Funny You Should Ask

The disheveled, unshaven middle-aged man, armed with shopping cart and crutch, took a bead on me right as I walked out of the garden section of the store.

Like a skilled player performing urban little theater, entering stage left across the parking lot, he approached innocuously, commenting about the plants I was carrying, and asked, as I opened the trunk, whether I had change to spare for lunch at the fast-food restaurant nearby.

For sure, he is not one of the bed tax-paying tourists upon whom city officials will bank increasingly as state funds for the budgets of Kingman and other cities dry up.

This transient, and his compatriots at the bottom of Interstate 40 on-ramps, who hold signs that do not say, "Please come again."

I silently dismissed the parking lot entreaty in bourgeois fashion, though castigating myself on the one hand for thinking him simply a part of the great unwashed.

But on the other, who or how many of us should be held accountable fiscally or otherwise for what, in societal context, is but a speck of failure?

The fellow's thoughts about representative government probably aren't much different than of those, say, who scrambled to buy bread in 1790s France, when the monarchy was overthrown, then executed, and the country was fast going to war with the rest of Europe.

And Jacobin and Girondist factions of the revolutionary assembly – professional politicians long before the label become fashionable – concerned themselves with power and political purity in the new republic, to the point of bloodletting in Parisian streets.

Long before Republicans in the Arizona House of Representatives form a Committee of Public Safety to purge Democratic neighborhoods of central Phoenix or Tucson, they may well be starring in little theater of their own, while the Democratic governor smiles all the way to the bank or at least loftier office.

Generic republicanism has been manifest at the state Capitol, where legislators have long negotiated an alternative to Gov.

Janet Napolitano's fiscal 2005 budget proposal.

Whose interests they represent, we don't know.

They've been doing it in secret.

Negotiation implies give and take, which would be plausible had Democrats been involved, which they have been in the Senate but apparently not in the House.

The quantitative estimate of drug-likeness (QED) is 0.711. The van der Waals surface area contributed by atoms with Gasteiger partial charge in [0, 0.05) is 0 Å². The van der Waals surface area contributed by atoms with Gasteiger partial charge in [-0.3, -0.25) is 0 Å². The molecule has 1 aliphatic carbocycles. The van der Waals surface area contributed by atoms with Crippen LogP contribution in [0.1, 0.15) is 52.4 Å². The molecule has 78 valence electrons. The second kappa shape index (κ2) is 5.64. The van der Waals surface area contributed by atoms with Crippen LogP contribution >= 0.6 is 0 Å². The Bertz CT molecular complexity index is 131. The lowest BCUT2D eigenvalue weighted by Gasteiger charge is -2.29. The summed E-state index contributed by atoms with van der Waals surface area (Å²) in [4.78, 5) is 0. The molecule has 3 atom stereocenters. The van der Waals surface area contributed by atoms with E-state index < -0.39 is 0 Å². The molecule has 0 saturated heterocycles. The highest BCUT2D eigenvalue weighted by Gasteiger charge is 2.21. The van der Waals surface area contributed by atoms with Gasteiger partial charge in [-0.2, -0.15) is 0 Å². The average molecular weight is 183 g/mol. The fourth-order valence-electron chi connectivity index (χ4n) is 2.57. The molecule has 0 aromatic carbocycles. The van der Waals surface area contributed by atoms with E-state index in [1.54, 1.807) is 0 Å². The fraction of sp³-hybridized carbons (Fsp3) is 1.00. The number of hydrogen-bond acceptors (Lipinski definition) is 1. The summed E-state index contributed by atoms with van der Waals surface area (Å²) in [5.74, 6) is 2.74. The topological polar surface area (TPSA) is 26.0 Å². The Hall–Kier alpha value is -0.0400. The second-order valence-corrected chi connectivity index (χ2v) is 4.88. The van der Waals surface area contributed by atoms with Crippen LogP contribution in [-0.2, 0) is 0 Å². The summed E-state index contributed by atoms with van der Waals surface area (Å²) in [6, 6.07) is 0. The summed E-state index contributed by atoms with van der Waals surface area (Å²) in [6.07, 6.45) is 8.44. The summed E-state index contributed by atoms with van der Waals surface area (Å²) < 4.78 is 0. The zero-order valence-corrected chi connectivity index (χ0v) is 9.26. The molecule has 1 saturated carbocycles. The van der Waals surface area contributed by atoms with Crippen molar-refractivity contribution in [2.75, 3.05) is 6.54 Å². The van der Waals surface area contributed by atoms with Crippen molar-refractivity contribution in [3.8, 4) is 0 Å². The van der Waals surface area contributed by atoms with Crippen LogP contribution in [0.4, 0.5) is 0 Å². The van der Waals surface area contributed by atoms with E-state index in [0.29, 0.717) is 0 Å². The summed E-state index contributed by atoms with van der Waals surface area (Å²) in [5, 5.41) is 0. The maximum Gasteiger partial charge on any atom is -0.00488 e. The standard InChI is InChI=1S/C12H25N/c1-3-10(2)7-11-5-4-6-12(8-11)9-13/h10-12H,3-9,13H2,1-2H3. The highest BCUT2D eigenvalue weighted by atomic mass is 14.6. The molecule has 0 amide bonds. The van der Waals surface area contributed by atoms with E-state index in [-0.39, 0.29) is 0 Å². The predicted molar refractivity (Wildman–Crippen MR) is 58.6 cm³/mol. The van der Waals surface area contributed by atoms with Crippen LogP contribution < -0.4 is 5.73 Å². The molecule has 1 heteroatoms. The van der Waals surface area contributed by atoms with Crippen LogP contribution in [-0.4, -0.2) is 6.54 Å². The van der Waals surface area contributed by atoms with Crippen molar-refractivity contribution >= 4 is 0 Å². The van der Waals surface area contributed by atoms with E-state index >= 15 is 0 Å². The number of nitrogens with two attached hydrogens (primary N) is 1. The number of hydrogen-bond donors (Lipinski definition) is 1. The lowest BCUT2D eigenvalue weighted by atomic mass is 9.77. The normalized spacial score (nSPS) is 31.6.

But it took the comments of a Democrat – Sen.

Pete Rios of Hayden, by all reports a bargainer respected on both sides of the aisle – to make me wonder.

Of legislative secrecy, Rios said a recent Arizona Republic report, "It allows members to speak candidly, and, frankly, it allows you to count noses to see what proposals might have the votes."

I give men and woman smart enough to get elected the credit to be prescient enough to see which proposals are going nowhere.

That they have to count noses behind closed doors seems counterintuitive at best.

And candor? Can a Republican who argues sensibly for sound fiscal policy in print not stand to be in the same room with the head of an advocacy group that wants more social spending?

And on the House side, how candid – or sensitive – do Republicans have to be with each other behind closed doors? The discussion must range from the ridiculous – the color of someone's tie or hair dye, or whether someone missed their turn picking up the lunch tab the day before – to novel-like scenarios with nefarious undertones of personal blackmail, involving if not legislators then heads of state agencies.

Are they actually conspiring or simply undergoing intensive political re-indoctrination by the majority leadership?

I think the latter, if Napolitano's Cheshirelike composure on a public television news program Friday evening was any indication.

The governor no doubt is counting on dissent in Republican ranks even after re-education camp is over.

The mystery of the caucusing, of course, may well be nothing more than dealmaking with another alternative-fuels fiasco in the works.

The irony for legislators is that the portion of the budget they are haggling over is small, thanks to the mistrust they've engendered among voters and scowling among judges.

About two-third of the budget from year to year already has been decided at the ballot box or by judicial fiat.

Heck, the lawmakers can't even raise taxes.

Unless two-thirds of them somehow agree.

True to the ideals of a republic, legislators have the right to represent the best interests of their constituencies, be they small-business owners, corporate lobbyists, church leaders or advocates for social programs.

But those same legislators ought to credibly defend their support of those constituencies by showing how those interests are weighted toward overall public good.

The public's business ought to be done in public.

Rob Moore is the Miner's copy editor.